Back in the day, when I worked long hours and sometimes went out for drinks with colleagues (sometimes before heading back to the office, natch), my go-to drink was a dirty martini. It was a rather trendy drink at the time, and I heard someone order one and decided to try it. I think the real appeal for me was that you could get one with blue cheese-stuffed olives! Of course, being a relative young ‘un, I ordered my dirty martinis with vodka. Because, well, that’s what you do. At least it was usually Tito’s or Grey Goose (only because Tito’s used to be hard to come by in NorCal).
Long story short, the hubby has been traveling for business a lot lately, and I’m often in need of a good, stiff drink after the kiddos are safely tucked into bed. I decided I wanted a dirty martini on one of those evenings, and I wondered if people made them with gin. A quick Google search later, I was entranced by this article on the dos and don’ts of the dirty martini. To the point: “Purists” (ha!) make dirty martinis with gin, not vodka, because vodka is rather tasteless (by design), so drinking a vodka dirty martini is basically just like drinking olive juice. Huh.
Clearly I had to test this theory. So, I broke out my trusty bottle of gin, cracked open a jar of local olives* and got to shaking. If I had been feeling extra-ambitious that evening, I probably would have stuffed the olives, once pitted, with blue cheese, but — again — hubby out of town, two kids finally in bed, exhaustion.
*Yes! Texas is one of the few places in the U.S. where you can successfully grow olives. We’ve just planted a couple of olive trees in our yard, but it will be years before we reap the rewards. Still, they’re pretty.
I must say, I am a convert. The flavors of the gin mingled quite well with the briny olive juice, and my first gin dirty martini made the perfect drink to sip while winding down after a hard day.
Hubby is gone again this week, so this just may be on my agenda for tonight. We’ll see once the kids are in bed.
If you like cocktails, you probably know that this week (June 2-8) is Negroni Week. If you didn’t know, well, I’m telling you. Get thee to a local bar! Over 1,300 bars around the country are participating, including 19 bars here in Austin, and each will donate $1 for each Negroni sold to a charity of the bar’s choice. I’m not going to pretend they let me out of the house for this kind of thing night now,* so I’ll just link to Matt McGinnis’s excellent round-up of the Austin bars participating and what they have going on this week (along with some Negroni-inspired cocktail recipes) over at What Are You Drinking?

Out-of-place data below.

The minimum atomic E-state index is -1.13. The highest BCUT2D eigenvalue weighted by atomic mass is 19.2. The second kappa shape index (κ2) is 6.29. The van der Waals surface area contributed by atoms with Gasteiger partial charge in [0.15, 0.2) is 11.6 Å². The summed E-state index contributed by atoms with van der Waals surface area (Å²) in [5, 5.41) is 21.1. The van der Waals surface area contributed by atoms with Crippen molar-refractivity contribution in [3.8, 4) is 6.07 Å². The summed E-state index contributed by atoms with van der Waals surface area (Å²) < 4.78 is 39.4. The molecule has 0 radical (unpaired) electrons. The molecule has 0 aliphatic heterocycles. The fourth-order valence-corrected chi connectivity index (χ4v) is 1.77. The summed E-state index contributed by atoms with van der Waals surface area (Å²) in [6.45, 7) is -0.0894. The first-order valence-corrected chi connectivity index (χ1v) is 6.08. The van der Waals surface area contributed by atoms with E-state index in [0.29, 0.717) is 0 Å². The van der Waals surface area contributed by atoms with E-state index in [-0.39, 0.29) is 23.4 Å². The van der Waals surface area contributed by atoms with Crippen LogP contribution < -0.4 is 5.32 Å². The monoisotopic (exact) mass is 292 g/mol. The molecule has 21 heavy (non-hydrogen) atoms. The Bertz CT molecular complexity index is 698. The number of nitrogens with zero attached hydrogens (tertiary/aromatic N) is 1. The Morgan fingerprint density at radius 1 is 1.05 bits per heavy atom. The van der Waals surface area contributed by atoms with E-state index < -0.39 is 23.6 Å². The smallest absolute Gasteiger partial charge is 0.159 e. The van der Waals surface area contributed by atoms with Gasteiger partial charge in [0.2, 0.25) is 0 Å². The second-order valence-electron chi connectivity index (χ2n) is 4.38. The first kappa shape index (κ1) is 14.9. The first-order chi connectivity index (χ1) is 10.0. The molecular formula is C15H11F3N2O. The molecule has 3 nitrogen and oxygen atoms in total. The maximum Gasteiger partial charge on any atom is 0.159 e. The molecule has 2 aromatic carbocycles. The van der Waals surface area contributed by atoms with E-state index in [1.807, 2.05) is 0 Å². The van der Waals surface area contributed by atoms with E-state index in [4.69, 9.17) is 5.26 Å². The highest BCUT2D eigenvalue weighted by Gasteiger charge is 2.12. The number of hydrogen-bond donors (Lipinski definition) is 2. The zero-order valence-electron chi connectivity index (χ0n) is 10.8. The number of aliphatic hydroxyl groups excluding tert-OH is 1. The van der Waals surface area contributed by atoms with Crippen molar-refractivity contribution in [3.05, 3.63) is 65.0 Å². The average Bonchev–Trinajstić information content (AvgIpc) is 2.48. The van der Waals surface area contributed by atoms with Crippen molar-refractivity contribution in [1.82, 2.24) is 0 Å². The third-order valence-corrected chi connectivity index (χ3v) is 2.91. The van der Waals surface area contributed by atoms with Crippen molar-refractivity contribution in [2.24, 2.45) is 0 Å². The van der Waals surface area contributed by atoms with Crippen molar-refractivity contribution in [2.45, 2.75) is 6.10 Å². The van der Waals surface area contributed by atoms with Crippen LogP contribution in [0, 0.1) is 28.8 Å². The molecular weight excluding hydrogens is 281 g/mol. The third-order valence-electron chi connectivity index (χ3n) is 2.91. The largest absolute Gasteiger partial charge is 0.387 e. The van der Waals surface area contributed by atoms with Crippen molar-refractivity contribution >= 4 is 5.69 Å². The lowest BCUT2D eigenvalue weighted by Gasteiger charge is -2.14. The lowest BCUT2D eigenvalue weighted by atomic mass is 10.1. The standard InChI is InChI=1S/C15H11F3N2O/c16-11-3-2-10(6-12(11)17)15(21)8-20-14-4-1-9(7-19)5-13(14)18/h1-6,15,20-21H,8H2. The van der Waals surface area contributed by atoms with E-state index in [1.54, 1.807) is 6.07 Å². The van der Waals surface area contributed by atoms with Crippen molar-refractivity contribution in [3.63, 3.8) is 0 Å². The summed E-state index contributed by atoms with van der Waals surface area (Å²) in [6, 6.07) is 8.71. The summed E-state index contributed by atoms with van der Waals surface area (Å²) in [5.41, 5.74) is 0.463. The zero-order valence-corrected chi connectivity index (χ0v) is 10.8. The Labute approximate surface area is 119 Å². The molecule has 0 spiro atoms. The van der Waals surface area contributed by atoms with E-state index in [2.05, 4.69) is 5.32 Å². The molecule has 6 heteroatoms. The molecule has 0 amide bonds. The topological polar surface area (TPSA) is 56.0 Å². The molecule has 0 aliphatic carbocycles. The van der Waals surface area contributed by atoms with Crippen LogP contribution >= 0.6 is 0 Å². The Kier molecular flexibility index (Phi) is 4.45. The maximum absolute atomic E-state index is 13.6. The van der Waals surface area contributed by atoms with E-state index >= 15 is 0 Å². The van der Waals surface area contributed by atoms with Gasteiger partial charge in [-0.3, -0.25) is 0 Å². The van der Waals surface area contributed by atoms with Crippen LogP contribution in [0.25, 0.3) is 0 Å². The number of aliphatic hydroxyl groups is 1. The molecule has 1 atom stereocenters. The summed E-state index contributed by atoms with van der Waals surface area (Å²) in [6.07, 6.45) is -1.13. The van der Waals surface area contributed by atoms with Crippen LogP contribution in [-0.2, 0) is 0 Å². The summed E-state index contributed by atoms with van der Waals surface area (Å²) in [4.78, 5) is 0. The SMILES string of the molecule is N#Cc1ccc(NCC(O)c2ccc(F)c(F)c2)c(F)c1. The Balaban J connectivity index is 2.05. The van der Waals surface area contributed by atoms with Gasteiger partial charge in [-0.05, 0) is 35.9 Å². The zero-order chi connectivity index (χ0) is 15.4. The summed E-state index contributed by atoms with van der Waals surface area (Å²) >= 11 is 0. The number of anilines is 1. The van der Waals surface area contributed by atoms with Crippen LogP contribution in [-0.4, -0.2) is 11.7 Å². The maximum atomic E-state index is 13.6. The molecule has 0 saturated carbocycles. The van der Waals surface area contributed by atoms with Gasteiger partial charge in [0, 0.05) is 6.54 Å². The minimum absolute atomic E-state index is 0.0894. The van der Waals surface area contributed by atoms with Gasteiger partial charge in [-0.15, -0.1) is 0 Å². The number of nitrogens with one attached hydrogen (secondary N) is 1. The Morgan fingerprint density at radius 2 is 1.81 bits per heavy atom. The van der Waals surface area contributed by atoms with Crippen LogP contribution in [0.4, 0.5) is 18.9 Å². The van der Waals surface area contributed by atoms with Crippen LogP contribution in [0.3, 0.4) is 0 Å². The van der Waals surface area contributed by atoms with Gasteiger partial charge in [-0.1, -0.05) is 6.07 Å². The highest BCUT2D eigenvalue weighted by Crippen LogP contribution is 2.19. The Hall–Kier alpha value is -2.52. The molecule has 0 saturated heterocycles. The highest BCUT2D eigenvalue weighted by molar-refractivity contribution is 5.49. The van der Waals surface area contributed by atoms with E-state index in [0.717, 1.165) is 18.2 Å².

* New mommy = close to zero social life. I drink at home.
As for me, well, I have never been the world’s biggest Negroni fan. I find them to be very bitter. I will readily admit, however, that I don’t always take proper care of my sweet vermouth (meaning storing it in the fridge and using it quickly), so that may be a part of my issue. I promise I’ll try to do better.
But, bitter is big right now. So, if you’re like me, maybe you’d rather tame the bitter with a little sweet to see if you can acquire a taste for it. For a Negroni, I accomplish this by adding a splash of Grand Marnier.
I think it works nicely with the flavors in the classic drink, and it makes the drink more palatable to those of us without a super-human ability to withstand bitterness. Cheers!
Ah, Mother’s Day. For children, it is a time to present the most important lady in your life with a hand-painted mug, handprint ornament, or some other handmade thing that Good Ol’ Dad helped you make (probably at the last minute), and tell her that, despite your attitude most days, you really do appreciate her. For grown-ups like me, with a couple of small children of their own, it’s a time to reflect on how much I really DID appreciate my mom back then, and still do now.
So. Being a mom. It’s not an easy gig. You get spit up on, you have to deal with someone else’s poop on a daily basis (at least for the first couple of years), you get woken up randomly during the night for different reasons throughout your beloved offsprings’ development, you spend a lot of time arguing over matters that completely defy logic with a small but determined opponent,* and you tend to collapse at the end of the day utterly exhausted, but also completely unable to account for anything you really got done.
* Being a corporate lawyer prepared me very well for this part of parenting.
Now that I’m a mom myself, and I have experienced all of those enumerated joys, plus plenty of others that just aren’t springing to mind right now, I really, really appreciate my mom. Really really. And the least I can do is make her a Mother’s Day cocktail.